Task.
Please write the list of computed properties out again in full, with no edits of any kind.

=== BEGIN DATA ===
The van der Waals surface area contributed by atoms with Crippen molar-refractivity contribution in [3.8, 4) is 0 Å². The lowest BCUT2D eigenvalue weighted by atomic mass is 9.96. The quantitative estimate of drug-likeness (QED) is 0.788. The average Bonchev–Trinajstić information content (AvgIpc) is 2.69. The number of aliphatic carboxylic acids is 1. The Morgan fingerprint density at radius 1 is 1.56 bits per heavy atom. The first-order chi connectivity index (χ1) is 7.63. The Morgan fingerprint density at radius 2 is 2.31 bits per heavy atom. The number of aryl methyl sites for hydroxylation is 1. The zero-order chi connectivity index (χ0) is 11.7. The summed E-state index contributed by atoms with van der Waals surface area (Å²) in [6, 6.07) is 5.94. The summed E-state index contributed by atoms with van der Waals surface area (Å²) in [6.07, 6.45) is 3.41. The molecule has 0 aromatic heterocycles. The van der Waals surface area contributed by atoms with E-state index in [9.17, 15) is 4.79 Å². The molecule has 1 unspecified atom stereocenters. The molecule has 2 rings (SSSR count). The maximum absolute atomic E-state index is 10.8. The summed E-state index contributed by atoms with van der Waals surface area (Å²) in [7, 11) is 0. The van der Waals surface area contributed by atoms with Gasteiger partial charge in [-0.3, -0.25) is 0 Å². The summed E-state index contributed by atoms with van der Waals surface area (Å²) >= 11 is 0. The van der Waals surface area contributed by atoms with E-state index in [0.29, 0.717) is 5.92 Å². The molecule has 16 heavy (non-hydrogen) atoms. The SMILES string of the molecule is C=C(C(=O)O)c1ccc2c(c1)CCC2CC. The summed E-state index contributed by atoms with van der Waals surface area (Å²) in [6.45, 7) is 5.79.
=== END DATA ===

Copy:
The van der Waals surface area contributed by atoms with Crippen molar-refractivity contribution in [3.8, 4) is 0 Å². The lowest BCUT2D eigenvalue weighted by atomic mass is 9.96. The quantitative estimate of drug-likeness (QED) is 0.788. The average Bonchev–Trinajstić information content (AvgIpc) is 2.69. The number of aliphatic carboxylic acids is 1. The Morgan fingerprint density at radius 1 is 1.56 bits per heavy atom. The first-order chi connectivity index (χ1) is 7.63. The Morgan fingerprint density at radius 2 is 2.31 bits per heavy atom. The number of aryl methyl sites for hydroxylation is 1. The zero-order chi connectivity index (χ0) is 11.7. The summed E-state index contributed by atoms with van der Waals surface area (Å²) in [6, 6.07) is 5.94. The summed E-state index contributed by atoms with van der Waals surface area (Å²) in [6.07, 6.45) is 3.41. The molecule has 0 aromatic heterocycles. The van der Waals surface area contributed by atoms with E-state index in [9.17, 15) is 4.79 Å². The molecule has 1 unspecified atom stereocenters. The molecule has 2 rings (SSSR count). The maximum absolute atomic E-state index is 10.8. The summed E-state index contributed by atoms with van der Waals surface area (Å²) in [7, 11) is 0. The van der Waals surface area contributed by atoms with Gasteiger partial charge in [-0.3, -0.25) is 0 Å². The summed E-state index contributed by atoms with van der Waals surface area (Å²) >= 11 is 0. The van der Waals surface area contributed by atoms with E-state index in [0.29, 0.717) is 5.92 Å². The molecule has 16 heavy (non-hydrogen) atoms. The SMILES string of the molecule is C=C(C(=O)O)c1ccc2c(c1)CCC2CC. The summed E-state index contributed by atoms with van der Waals surface area (Å²) in [6.45, 7) is 5.79.